|LAKELAND, Fla. (July 11, 2013) -The U.S. Department of Agriculture (USDA) issued its final forecast Thursday pegging the 2012-2013 Florida orange crop at 133.4 million boxes, down 9 percent from last season.
To arrive at the total, the USDA cut Valencias by 700,000 boxes to 66.3 million boxes while early-mid varieties climbed 100,000 boxes to 67.1 million.
“This year’s crop really shows the devastating effects of HLB, or citrus greening disease,” said Michael W. Sparks, executive VP/CEO of Florida Citrus Mutual. “We had severe fruit drop and a lot of citrus from stressed trees with HLB ended up on the ground.”
“If anything, this season provides stark evidence that growers, scientists and the state and federal governments need to work together to beat this disease and save the $9 billion Florida citrus industry and the 76,000 jobs it supports.”
“The ongoing research looks positive and I’m optimistic it will ultimately find a solution to HLB but at this time there is no cure.”
The USDA makes its initial estimate in October of each year and revises it monthly as the crop takes shape until the end of the season in July. The USDA’s initial October orange estimate for 2012-2013 was 154 million boxes. During the 2011-2012 season, Florida produced 146.7 million boxes of oranges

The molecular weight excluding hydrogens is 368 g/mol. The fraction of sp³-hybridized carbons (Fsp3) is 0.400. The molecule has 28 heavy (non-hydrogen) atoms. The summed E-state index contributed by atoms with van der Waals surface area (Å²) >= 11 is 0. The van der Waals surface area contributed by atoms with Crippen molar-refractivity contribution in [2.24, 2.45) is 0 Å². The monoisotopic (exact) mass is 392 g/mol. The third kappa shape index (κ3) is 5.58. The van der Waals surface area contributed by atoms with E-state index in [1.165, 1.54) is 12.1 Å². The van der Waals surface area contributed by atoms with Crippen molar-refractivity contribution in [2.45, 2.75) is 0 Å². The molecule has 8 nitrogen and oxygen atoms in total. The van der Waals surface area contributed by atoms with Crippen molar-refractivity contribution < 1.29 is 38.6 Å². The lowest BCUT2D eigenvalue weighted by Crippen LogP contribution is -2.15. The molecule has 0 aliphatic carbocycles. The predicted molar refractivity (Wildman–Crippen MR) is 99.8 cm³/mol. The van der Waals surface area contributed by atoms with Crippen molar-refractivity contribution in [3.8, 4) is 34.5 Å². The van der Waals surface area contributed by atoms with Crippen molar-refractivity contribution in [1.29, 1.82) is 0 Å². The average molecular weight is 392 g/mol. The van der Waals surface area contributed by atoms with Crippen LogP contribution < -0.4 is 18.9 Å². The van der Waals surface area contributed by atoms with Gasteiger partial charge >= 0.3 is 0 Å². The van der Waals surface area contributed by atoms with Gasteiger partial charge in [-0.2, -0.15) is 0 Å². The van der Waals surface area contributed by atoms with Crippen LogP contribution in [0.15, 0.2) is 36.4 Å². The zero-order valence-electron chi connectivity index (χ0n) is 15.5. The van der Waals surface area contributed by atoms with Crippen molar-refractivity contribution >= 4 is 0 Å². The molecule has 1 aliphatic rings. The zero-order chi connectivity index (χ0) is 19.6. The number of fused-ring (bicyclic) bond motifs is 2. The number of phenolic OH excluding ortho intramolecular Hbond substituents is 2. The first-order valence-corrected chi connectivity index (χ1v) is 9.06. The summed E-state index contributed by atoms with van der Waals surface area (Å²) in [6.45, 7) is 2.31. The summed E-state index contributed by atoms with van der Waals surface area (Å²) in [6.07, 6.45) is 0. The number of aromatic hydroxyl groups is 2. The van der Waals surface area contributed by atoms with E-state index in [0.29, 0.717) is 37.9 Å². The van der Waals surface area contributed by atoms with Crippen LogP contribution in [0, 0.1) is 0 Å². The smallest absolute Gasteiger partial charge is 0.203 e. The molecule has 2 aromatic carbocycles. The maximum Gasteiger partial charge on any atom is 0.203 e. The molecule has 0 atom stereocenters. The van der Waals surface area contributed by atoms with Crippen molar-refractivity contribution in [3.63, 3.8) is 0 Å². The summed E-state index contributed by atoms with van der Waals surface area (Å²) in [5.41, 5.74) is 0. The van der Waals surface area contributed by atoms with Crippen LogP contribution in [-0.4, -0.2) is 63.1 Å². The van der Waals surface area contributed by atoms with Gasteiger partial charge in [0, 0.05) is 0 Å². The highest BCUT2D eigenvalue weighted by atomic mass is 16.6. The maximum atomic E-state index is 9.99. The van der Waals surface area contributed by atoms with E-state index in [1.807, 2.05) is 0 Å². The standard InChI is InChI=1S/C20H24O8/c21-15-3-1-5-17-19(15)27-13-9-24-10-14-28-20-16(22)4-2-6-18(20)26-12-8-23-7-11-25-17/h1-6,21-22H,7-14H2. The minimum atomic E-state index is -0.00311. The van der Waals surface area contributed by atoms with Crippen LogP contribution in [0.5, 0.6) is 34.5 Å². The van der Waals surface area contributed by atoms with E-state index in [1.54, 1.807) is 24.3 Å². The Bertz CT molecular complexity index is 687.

Visit www.nass.usda.gov/Statistics_by_State/Florida/Publications/Citrus/cpfp.htm for the complete USDA estimate.
The 2012-2013 Florida grapefruit crop stayed at 18.4 million boxes. Tangerines and tangelos also remained steady at 3.35 million and 1 million respectively. The yield for from concentrate orange juice (FCOJ) decreased slightly to 1.59 gallons per 90-pound box.
The Florida citrus industry creates a $9 billion annual economic impact, employing nearly 76,000 people, and covering about 550,000 acres. Founded in 1948, Florida Citrus Mutual is the state’s largest citrus grower organization. For more information, visit www.flcitrusmutual.com. To receive winter weather updates follow FCM on Twitter.